How to Combat Sexual Harassment in The Workplace
Chris Cook, head of SA Law’s employment department, advises business owners on how to deal with a sexual harassment complaint
Harassment of a sexual nature is one of the most common forms of harassment and is specifically outlawed by the Equality Act 2010. Yet, despite increasing awareness of the problems it can cause in the workplace, sexual harassment still needs to be addressed as part of an ongoing dialogue between employers and staff.
It is therefore essential for every business to consider ways they should plan to prevent and resolve any potential issues. Employees must know that there is a route they can take if they experience sexual harassment in the workplace, and that their complaint will be dealt with seriously and have no adverse effect on their future at the company.
Suffering in silence
Recent research from the Trades Union Congress and the Everyday Sexism Project has concluded that over half of women have suffered from sexual harassment in the workplace, yet only one out of five do not disclose it to their employer.
Victims fear that it will affect their relationships at work and be detrimental to their career prospects. Other women stated that they were too embarrassed to discuss it or thought they wouldn’t be taken seriously. A more worrying reason for keeping quiet was that those on the receiving end accepted it as part and parcel of the business and put it down to the power dynamics of working life.
What should employers do?
Employers are responsible for preventing sexual harassment in the workplace and are liable for any harassment suffered by their employees. It is therefore vital that employers take action when complaints are made in order to uphold the duty of care they owe towards their workforce.
Policy and procedure
The first thing that all businesses should do is make sure that they have a policy dealing specifically with sexual harassment. It should state that the company will not tolerate sexual harassment or retaliation against anyone who complains about sexual harassment.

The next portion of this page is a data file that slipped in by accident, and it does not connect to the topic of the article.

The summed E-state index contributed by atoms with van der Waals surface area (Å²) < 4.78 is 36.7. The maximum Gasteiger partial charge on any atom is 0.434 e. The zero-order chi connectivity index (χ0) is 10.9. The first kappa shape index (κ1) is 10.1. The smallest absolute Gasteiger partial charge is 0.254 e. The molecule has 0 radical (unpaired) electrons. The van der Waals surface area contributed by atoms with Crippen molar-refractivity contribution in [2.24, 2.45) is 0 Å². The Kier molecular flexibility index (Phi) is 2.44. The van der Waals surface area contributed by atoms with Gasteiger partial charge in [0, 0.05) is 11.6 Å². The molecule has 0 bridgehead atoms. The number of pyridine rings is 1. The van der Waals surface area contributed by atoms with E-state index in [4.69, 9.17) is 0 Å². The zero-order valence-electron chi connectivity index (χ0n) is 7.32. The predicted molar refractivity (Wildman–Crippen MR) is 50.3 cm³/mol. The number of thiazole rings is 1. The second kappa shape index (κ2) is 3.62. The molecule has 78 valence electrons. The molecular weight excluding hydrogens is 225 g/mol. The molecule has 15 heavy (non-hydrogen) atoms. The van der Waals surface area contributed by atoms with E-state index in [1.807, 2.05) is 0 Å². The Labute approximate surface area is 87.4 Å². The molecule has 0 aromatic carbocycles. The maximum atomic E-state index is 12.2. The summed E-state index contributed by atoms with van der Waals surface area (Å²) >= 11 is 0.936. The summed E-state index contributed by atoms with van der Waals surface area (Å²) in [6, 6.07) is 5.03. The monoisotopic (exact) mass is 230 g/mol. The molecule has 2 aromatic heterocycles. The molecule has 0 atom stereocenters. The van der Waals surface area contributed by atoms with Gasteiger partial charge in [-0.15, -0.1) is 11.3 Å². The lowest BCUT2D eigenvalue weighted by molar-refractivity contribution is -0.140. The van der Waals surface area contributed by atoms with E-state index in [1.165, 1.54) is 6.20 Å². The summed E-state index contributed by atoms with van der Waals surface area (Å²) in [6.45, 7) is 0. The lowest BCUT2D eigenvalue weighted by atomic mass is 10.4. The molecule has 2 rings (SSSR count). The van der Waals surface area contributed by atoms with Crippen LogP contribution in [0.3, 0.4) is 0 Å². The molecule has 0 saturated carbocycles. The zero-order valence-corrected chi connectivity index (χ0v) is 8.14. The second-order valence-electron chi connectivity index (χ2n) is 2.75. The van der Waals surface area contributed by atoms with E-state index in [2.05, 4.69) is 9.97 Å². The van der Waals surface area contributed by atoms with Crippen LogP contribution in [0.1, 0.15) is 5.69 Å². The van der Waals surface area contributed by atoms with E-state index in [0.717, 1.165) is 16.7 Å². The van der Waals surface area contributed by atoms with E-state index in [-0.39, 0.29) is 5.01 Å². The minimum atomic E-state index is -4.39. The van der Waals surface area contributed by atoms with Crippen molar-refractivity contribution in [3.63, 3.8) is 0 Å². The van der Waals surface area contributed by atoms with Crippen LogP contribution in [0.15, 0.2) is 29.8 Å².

It is important to clearly define sexual harassment so that employees understand the exact behaviours that may lead to investigation and disciplinary action. The policy should outline the procedure for how employees can make a complaint and how the company will deal with it.
Employees should know to whom they can turn if they are experiencing sexual harassment and that the procedure followed will have a provision for safety and confidentiality. The policy should also clearly set out that perpetrators will be subject to investigation and punished accordingly.
Monitor your workplace
It is important to maintain a workplace culture whereby employees are encouraged to raise a complaint if they are suffering from sexual harassment at work. A culture where employees are consulted and problems discussed is less likely to deter victims from coming forward than one where there is an authoritarian management style whereby victims feel they will not be listened to.
Monitoring your workplace, keeping the lines of communication open and asking employees for their input will ensure that employees feel that their role is vital to the company and that they matter. This sort of culture will encourage employees to approach management about sexual harassment issues and make them feel that they will be listened to and taken seriously.
Training is a valuable way to increase employee’s awareness of the damage sexual harassment can do. Training sessions should teach employees what sexual harassment is and highlight that employees have the right to a workplace which is free from sexual harassment.
It is important to remind employees of the company’s procedure on dealing with sexual harassment so they are encouraged to use it. It is vital to conduct separate training sessions for managers and supervisors.
They need to be educated on the correct way to deal with complaints and made aware that employees will be less reluctant to come forward if they feel supported and confident when approaching management.
How should employers respond to complaints?
Investigate the complaint promptly and take it seriously. Employees will not make serious accusations unless they feel seriously aggrieved. The investigation must be seen to be objective, independent and thorough.
In some cases it may be possible to rectify matters informally. Behaviour that is considered sexual harassment by one person may not by another. It is crucial for employers to give examples of what is unacceptable behaviour in their business and an informal discussion can lead to an agreement that such behaviour will cease.
Counselling can have a significant impact when complaints are made in relation to sexual harassment. It can provide a confidential avenue for employees to obtain support from trained professionals.
As with any disciplinary problem, it is important to follow a fair procedure both for the victim and the perpetrator. Neither party should be made to feel uncomfortable and it is vital that things are kept confidential, to the greatest extent possible, and approached in a way that will cause as little disruption to working relationships as possible.
The law is clear; sexual harassment is a form of discrimination and is unlawful, it should therefore not go unnoticed or unpunished. Employers have a duty of care to all employees and it is vital to establish a clear zero tolerance policy for sexual harassment in the workplace and promote a safe, healthy and fair environment in which people can work.
Chris Cook is a partner and head of employment at SA Law